By Nicholas St. Fleur
Orangutan hear, orangutan do.
Researchers at the Indianapolis Zoo observed an orangutan mimic the pitch and tone of human sounds, for the first time. The finding, which was published Wednesday, provides insight into the evolutionary origin of human speech, the team said.
“It really redefines for us what we know about the capabilities of orangutans,” said Rob Shumaker, director of the zoo and an author on the paper. “What we have to consider now is the possibility that the origins of spoken language are not exclusively human, and that they may have come from great apes.”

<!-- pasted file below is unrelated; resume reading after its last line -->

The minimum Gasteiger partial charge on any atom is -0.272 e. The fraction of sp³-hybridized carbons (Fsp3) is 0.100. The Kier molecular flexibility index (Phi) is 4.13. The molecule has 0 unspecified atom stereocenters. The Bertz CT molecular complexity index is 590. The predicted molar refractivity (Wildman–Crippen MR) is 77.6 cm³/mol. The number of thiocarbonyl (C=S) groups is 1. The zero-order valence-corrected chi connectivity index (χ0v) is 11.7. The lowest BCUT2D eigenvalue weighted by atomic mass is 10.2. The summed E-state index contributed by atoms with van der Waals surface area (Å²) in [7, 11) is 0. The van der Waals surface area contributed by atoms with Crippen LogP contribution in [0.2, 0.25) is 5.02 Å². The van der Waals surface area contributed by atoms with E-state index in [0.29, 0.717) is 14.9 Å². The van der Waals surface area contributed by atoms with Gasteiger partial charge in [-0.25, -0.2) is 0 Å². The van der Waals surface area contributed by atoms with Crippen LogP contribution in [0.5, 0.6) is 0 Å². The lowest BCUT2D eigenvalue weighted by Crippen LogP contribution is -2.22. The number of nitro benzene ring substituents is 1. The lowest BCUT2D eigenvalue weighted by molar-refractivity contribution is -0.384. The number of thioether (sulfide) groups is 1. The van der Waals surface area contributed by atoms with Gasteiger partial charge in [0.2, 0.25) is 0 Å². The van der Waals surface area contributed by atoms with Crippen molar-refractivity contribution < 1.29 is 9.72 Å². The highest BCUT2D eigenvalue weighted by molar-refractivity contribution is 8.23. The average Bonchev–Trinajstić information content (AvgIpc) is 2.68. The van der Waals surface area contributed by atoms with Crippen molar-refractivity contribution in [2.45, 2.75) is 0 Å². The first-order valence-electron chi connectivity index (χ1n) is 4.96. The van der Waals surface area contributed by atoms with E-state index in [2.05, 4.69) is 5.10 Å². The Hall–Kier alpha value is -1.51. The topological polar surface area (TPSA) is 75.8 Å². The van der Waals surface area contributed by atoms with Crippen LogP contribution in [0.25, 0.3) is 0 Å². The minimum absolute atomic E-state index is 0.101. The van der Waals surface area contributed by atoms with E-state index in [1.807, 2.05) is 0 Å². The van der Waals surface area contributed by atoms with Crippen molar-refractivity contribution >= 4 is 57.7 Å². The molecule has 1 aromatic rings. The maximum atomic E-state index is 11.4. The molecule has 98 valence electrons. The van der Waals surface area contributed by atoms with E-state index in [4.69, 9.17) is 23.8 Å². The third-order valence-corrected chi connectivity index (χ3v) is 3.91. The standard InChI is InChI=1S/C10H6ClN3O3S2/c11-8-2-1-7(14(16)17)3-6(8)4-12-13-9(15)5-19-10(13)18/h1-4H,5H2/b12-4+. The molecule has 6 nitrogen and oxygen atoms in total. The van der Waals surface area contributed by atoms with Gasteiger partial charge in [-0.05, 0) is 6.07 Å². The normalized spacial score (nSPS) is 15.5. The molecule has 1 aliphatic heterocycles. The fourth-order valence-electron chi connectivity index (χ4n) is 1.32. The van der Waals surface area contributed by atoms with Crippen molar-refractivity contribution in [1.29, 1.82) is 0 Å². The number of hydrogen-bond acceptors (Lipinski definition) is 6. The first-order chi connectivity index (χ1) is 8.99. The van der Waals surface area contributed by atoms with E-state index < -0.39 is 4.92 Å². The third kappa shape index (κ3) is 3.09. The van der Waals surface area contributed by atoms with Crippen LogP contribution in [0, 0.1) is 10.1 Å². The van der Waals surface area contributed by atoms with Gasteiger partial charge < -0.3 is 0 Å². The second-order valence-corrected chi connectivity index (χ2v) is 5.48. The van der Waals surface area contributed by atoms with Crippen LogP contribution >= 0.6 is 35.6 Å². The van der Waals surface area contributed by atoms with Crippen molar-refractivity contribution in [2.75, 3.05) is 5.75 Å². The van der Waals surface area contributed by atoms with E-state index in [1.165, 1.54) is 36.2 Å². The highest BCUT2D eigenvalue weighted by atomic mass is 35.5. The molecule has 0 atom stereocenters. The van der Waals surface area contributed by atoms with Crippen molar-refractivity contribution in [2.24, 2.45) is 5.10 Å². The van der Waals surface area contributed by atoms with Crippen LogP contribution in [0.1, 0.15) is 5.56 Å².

Rocky, an 11-year-old orangutan at the zoo, has a special ability. He can make sounds using his vocal folds, or voice box, that resemble the vowel “A,” and sound like “Ah.” The noises, or “wookies” as the researchers called them, are variations of the same vocalization.
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